from the November 8, 2009 Newsletter issued from Hacienda Chichen Resort beside Chichén Itzá Ruins, central Yucatán, MÉXICO
SOCIAL FLYCATCHERS UP CLOSE
In tourist places sometimes organisms that are hard to see out in the wild show up as if they want to display themselves. That was the case when I took my welcome meal in the Hacienda's open-air dining area, and a Social Flycatcher, MYIOZETETES SIMILIS, flew down onto the top of a chair at the table opposite me. You can see that bird staring back at me below:
A backside view of the same bird is shown below:
Social Flycatchers are pretty common throughout humid, lowland Mexico, and all the way south to Peru and Argentina, but normally you see them in small flocks high in trees, always calling their shrill, monotonous t-cheer-cheer chee-tiquee, as Howell describes it. But here they seem to be curious about humans, and tend to flock with us.
Not only did I get a good close-up look at some Social Flycatchers, but also I got to see one do something special. A Chit fan-palm, Thrinax radiata, grew next to the dining area and was bearing a handsome cluster of white, marble-size fruits. A Social Flycatcher flew into the cluster, took a Chit fruit into its beak, and swallowed it whole. I've never seen any kind of flycatcher swallow anything like a palm fruit, but last Thursday it happened not six feet from where I was sitting.
Two other flycatcher species are very similar to this one, but they're larger and their bills are relatively longer. The other two species are the Great Kiskadee and Boat-billed Flycatcher, both found here. It's hard to judge sizes in the field, but the Social Flycatcher's sociality and that unending, nervous calling is all you need to separate them from the other species, which are more likely to be seen alone, and making very different calls.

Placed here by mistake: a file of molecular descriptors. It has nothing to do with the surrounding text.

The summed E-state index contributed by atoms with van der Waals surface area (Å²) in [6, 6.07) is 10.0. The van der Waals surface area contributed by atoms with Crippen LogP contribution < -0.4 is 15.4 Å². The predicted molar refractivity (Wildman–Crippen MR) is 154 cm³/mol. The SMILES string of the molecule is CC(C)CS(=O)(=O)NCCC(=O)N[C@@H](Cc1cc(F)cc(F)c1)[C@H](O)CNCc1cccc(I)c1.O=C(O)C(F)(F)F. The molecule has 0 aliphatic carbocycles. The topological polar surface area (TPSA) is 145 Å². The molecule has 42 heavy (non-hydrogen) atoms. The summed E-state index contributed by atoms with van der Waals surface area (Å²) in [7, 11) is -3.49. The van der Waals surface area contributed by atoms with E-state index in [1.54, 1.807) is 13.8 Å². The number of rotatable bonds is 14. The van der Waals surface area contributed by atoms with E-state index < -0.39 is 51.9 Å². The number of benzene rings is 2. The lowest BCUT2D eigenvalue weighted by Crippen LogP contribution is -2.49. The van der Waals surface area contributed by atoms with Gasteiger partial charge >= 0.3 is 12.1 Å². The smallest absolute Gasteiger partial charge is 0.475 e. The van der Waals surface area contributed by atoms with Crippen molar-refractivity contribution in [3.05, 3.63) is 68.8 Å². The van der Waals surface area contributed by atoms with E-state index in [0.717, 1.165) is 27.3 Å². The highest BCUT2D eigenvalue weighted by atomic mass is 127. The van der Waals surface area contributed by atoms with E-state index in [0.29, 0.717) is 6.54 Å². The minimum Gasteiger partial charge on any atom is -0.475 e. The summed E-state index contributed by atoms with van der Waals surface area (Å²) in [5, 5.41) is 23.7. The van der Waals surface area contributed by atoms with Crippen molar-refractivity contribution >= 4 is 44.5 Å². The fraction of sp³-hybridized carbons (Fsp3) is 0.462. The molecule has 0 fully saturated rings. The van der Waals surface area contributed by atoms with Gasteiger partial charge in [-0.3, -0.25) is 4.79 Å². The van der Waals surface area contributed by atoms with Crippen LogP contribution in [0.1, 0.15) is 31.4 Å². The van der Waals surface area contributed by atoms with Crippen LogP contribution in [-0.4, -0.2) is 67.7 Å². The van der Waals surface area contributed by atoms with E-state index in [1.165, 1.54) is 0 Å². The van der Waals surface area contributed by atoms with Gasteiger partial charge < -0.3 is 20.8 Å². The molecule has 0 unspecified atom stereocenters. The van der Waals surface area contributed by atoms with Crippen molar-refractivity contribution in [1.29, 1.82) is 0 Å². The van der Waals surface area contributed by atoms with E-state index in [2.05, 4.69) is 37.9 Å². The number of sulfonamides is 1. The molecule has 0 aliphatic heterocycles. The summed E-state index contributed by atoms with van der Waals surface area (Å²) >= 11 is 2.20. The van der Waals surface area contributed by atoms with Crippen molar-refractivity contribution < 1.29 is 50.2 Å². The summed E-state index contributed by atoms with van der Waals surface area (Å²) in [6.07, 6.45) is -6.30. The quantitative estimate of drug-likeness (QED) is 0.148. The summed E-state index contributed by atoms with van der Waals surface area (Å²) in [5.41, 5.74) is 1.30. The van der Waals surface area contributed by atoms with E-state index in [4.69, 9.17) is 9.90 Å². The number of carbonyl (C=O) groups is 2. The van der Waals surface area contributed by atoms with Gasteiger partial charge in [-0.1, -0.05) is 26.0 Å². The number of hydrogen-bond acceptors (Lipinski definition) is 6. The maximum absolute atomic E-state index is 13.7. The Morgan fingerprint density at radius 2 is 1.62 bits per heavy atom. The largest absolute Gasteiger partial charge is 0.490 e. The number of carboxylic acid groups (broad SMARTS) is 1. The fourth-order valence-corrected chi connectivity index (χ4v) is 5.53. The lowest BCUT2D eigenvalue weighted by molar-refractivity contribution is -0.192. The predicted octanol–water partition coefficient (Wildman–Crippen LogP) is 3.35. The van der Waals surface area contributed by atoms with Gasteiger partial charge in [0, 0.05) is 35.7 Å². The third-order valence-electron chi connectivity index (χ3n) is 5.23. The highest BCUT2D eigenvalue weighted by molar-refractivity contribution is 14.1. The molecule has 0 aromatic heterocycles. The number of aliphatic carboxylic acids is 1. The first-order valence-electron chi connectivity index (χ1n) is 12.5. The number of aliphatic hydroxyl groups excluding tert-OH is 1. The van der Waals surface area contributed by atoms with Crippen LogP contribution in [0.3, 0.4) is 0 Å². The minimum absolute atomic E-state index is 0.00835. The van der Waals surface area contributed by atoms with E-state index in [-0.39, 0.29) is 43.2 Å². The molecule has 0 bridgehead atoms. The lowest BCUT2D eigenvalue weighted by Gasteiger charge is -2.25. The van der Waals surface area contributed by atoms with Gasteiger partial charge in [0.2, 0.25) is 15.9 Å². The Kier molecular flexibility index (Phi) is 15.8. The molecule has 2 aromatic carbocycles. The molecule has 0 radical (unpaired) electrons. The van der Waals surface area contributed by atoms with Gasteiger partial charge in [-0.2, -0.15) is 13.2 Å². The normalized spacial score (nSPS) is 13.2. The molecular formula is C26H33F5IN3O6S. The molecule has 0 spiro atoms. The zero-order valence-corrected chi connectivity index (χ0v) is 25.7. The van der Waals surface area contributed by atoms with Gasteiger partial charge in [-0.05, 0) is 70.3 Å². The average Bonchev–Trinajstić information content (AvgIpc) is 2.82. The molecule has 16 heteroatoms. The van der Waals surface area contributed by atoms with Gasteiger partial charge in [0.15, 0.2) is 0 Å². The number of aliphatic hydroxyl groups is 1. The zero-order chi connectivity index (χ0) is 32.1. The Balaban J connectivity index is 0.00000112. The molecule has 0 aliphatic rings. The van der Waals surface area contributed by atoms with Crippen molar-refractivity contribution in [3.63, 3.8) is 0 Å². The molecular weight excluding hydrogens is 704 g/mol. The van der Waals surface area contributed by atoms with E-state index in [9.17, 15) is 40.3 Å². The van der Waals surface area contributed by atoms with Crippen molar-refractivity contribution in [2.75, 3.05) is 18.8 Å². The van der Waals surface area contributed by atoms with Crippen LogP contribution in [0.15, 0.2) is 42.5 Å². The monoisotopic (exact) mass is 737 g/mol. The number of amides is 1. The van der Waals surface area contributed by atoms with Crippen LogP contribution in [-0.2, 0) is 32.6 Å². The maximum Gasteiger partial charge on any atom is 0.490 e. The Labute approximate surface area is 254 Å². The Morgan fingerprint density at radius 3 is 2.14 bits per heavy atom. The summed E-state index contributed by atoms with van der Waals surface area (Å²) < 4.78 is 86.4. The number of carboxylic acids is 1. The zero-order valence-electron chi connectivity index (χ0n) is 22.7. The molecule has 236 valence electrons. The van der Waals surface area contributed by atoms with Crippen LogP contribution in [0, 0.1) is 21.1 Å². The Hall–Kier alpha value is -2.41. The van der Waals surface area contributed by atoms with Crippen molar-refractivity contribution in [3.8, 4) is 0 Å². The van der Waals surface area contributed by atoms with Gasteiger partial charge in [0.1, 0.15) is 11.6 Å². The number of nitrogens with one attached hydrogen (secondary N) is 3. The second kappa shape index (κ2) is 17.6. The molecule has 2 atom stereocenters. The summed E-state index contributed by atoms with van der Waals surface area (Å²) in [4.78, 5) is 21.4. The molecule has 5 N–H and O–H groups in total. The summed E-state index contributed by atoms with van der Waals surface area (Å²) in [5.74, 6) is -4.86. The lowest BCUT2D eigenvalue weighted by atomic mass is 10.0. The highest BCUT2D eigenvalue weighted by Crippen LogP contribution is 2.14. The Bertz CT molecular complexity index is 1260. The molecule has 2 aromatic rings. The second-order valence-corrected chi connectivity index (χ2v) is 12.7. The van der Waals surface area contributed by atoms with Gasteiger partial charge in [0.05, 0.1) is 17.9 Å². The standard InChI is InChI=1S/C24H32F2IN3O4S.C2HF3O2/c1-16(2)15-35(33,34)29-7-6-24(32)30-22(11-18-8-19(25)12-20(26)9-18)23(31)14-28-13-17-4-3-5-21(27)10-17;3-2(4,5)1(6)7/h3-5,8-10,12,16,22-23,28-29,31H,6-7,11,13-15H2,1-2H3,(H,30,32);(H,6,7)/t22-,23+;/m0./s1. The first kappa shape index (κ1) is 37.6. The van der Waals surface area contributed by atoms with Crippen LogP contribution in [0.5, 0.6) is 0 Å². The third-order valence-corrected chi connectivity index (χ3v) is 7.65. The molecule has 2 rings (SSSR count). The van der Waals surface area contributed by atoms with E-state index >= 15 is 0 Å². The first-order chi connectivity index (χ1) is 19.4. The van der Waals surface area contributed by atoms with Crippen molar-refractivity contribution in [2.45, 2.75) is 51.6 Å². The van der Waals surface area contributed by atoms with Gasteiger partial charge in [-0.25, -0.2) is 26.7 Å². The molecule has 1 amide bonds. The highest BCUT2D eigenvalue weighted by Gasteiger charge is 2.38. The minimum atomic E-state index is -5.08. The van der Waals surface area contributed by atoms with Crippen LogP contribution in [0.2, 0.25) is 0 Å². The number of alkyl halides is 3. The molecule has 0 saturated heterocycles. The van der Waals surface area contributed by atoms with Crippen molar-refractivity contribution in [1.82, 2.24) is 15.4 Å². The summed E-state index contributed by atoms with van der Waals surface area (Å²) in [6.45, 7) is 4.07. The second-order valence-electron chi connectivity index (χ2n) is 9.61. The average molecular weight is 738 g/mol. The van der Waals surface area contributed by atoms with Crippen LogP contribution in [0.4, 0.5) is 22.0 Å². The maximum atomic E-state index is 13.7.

from the May 8, 2016 Newsletter issued from Hacienda Chichen Resort beside Chichén Itzá Ruins, central Yucatán, MÉXICO
DUST-BATHING SOCIAL FLYCATCHER
Earlier this week we had our hottest temperatures of the year, mid-afternoon temperatures of over 100° F (38°C) at the Hacienda 106 and more in Mérida (42°C). One afternoon during the hottest part of the day a Social Flycatcher whirred to a dusty spot on the ground, beat his wings against the dust while stomping and scratching with his feet, and fluttered about until plenty of dust must have penetrated beneath his wings and settled over his body. Then he just sat on the ground, his wings spread from his body and his beak open, as shown below:
I assume that the dust and heat caused some body parasites to abandon ship during this slow cooking process, and I assume that it wasn't comfortable to the flycatcher. Birds don't sweat, so to cool off they can open their beaks so that evaporation from their moist mouths, throats and lungs cools them a little.
Above I mention that the bird "whirred" to the dusty spot. I'm referring to how Social Flycatchers make brief whirring sounds, apparently with their feathers -- somewhat like a turkey's low-frequency, long-carrying feather-drumming. Social Flycatchers make this sound when they rush at other birds or otherwise want to bring attention to themselves. When one wants to drive another bird from the birdbath, he may fly at the bird whirring. However, no other bird was near the hot, dusty spot on the ground when this bird landed there whirring. My impression was that he'd been perching in the Guácimo tree for some time considering whether he should put up with the heat, dust, and my sitting in front of the hut, and then when he decided to take the plunge he did so with self-encouraging, whirring bravado.
After about half a minute the bird shook himself violently, creating a little dust cloud, flew off and began preening.